• Take an over-the-counter anti-inflammatory medication like Brufen 400mg (Ibuprofen) or Naprosyn 500+ about an hour before your appointment to reduce inflammation and pain
  • Apply a heating pad or warm compress to your lower abdomen after the procedure to help relieve cramping
  • During the insertion, use relaxation techniques like deep breathing or visualization to minimize pain and anxiety
  • To relieve IUD pain, consume a balanced diet rich in Magnesium, Omega-3 fatty acids, and Vitamins. Incorporating foods such as leafy greens, fish, nuts, and fruits can help ease IUD discomfort
  • Ask your doctor about using a local anesthetic like Xylocaine gel on your cervix to numb the area before insertion

Further, if the pain gets unbearable and persists for longer, consult a healthcare practitioner and seek medical treatment. Your physician may check if your IUD is at the right place or displaced and can prescribe medicines to relieve severe pain.

When to visit a doctor

After experiencing IUD pain, it is important to know when to seek medical attention. Here are the key signs that indicate you should visit your doctor after IUD pain:

  • Severe pain: If the pain is severe or worsens after the insertion procedure, especially if it is accompanied by a fever, it could indicate inflammation in your uterus
  • Heavy bleeding or bleeding with odor: Watch for any bleeding after the procedure. Heavy bleeding or a foul smell may signal an infection
  • Missing IUD strings or feeling out of place: If you cannot find your IUD strings or they feel out of place, contact your doctor, as there is a chance your IUD may have slipped out of place
  • Painful intercourse: If intercourse becomes painful after getting an IUD, it is advisable to contact your gynecologist
  • Symptoms of an STD: IUDs do not protect against Sexually Transmitted Diseases, so if you experience symptoms of an STD after insertion, visit your healthcare provider immediately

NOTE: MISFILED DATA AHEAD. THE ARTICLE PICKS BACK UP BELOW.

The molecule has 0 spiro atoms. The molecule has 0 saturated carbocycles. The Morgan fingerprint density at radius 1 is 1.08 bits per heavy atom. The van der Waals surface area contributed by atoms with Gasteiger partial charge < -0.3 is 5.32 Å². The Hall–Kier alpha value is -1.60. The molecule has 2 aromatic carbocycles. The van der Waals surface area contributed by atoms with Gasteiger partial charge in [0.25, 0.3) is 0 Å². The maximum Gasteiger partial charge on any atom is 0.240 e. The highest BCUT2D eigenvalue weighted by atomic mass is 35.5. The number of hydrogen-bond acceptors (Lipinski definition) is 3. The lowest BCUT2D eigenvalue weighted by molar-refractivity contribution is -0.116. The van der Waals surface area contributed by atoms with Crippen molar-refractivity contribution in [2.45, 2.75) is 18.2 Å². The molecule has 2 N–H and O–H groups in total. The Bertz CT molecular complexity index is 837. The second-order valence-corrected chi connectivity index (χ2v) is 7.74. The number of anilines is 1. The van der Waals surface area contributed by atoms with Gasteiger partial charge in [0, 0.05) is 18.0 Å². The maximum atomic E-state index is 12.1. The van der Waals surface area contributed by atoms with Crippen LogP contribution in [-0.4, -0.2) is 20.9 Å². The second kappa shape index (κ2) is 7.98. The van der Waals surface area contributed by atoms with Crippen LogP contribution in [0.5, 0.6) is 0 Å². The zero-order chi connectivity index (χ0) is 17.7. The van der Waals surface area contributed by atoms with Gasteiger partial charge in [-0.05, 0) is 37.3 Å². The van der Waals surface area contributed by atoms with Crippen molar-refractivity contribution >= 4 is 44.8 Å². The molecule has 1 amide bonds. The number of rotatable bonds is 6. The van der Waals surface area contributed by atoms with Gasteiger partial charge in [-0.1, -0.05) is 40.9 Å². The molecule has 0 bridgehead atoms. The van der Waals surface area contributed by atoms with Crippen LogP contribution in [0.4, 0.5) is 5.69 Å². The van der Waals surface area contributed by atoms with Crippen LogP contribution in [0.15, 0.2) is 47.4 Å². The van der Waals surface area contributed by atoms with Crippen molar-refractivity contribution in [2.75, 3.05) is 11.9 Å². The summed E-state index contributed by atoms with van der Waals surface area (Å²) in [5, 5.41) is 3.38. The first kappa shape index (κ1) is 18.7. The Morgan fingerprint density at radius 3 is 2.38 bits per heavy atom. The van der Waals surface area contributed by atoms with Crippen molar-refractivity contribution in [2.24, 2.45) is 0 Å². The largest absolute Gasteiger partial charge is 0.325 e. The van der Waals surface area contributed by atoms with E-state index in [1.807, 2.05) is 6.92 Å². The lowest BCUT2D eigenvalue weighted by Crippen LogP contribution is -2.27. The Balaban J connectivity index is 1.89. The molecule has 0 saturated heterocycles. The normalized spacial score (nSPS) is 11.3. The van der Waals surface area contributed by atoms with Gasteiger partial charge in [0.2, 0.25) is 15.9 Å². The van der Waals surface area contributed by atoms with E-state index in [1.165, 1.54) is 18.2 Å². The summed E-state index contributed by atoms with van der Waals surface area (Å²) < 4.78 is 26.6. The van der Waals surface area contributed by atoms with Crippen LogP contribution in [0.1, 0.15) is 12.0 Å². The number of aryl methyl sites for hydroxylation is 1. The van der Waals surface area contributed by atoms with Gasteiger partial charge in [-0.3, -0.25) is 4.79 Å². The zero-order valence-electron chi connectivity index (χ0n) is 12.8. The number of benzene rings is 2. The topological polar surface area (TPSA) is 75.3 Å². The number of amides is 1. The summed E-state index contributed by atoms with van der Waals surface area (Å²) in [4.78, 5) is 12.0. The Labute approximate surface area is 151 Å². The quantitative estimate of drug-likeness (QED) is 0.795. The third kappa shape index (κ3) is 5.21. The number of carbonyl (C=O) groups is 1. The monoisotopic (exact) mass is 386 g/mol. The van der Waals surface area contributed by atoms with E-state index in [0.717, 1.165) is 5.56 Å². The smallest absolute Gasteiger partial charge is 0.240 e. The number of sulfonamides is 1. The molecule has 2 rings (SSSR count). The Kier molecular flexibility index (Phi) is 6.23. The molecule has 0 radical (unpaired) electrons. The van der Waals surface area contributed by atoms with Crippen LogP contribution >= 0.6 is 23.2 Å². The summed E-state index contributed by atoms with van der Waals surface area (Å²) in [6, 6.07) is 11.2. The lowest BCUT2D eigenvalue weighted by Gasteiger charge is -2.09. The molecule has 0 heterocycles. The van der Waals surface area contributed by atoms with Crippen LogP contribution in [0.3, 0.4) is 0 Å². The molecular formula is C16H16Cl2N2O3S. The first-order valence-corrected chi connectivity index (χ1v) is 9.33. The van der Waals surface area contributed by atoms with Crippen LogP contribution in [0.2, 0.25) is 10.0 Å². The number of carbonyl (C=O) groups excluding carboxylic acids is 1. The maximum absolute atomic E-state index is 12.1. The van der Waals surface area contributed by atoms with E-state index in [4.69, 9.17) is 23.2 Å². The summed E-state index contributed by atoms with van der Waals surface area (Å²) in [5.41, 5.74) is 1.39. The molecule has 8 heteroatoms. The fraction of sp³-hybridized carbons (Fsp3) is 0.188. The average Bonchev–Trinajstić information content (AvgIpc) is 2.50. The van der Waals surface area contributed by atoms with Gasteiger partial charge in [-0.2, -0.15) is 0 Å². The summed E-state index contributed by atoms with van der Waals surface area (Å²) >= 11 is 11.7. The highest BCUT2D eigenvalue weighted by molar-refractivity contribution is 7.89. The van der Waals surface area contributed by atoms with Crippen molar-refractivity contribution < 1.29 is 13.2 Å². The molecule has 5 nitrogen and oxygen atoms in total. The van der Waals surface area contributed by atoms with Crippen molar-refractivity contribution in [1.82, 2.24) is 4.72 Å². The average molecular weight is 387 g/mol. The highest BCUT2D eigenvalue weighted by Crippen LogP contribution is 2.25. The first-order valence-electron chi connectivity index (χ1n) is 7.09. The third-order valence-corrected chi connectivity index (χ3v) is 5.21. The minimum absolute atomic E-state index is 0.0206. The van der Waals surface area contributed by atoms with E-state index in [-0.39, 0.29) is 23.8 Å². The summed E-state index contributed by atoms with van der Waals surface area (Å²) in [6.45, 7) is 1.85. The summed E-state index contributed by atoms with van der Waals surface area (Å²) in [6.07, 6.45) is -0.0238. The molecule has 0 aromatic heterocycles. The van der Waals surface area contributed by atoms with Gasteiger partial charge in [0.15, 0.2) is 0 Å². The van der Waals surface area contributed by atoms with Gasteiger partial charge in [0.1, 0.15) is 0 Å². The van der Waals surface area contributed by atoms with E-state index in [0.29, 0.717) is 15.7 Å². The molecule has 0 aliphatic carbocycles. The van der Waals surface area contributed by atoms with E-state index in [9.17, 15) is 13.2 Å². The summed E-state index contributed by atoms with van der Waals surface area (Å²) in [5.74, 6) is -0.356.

Conclusion

The Intrauterine Device (IUD) is an effective, reversible, and convenient birth control method. However, some women may experience IUD pain during or after its insertion. Generally, pain occurs when the speculum is inserted into the vagina, after the cervix is stabilized, or when the IUD is placed into the uterus. This pain may last up to 3 to 6 months and typically becomes less intense over time.

In rare cases, an IUD can perforate the uterus and migrate to the abdominal or pelvic organs, causing severe complications. To alleviate pain, you can take medications, use a heating pad, perform stretching exercises, and consume a healthy diet.

If the pain persists even after several months, it is important to consult a healthcare practitioner for further evaluation and medical assistance. Taking proactive steps can help ensure both comfort and the continued effectiveness of the IUD.

Frequently Asked Questions

How painful is an IUD?

IUD insertion can cause brief, intense cramping or pain, with discomfort levels varying among women. Some experience only mild discomfort, while others may feel significant IUD pain. Post-insertion cramping can last from a few days to several months but typically decreases over time. For pain management options, consult your healthcare provider.

How long does IUD pain last?

The intensity and duration of pain may differ from woman to woman. For some, the pain may disappear within a few days, whereas for others, it may last for a week. Further, the pain may intensify around the periods, and the periods may get worse during the first few months.

Can an IUD cause back pain? 

Yes, an IUD can cause back pain, especially shortly after insertion. This pain is usually due to cramping and typically subsides within a few days to weeks. If back pain persists or worsens, consult your healthcare provider.

What is the best pain medication for IUD insertion?

To relieve IUD pain, you can take over-the-counter medicines, such as Brufen 400mg (Ibuprofen) and Naprosyn 500+ from WowRxPharmacy. You can also apply a hot pad to the abdominal region or consume food rich in Magnesium, Vitamins, and Omega-3 fatty acids. Consult your doctor for the best guidance.

Citations: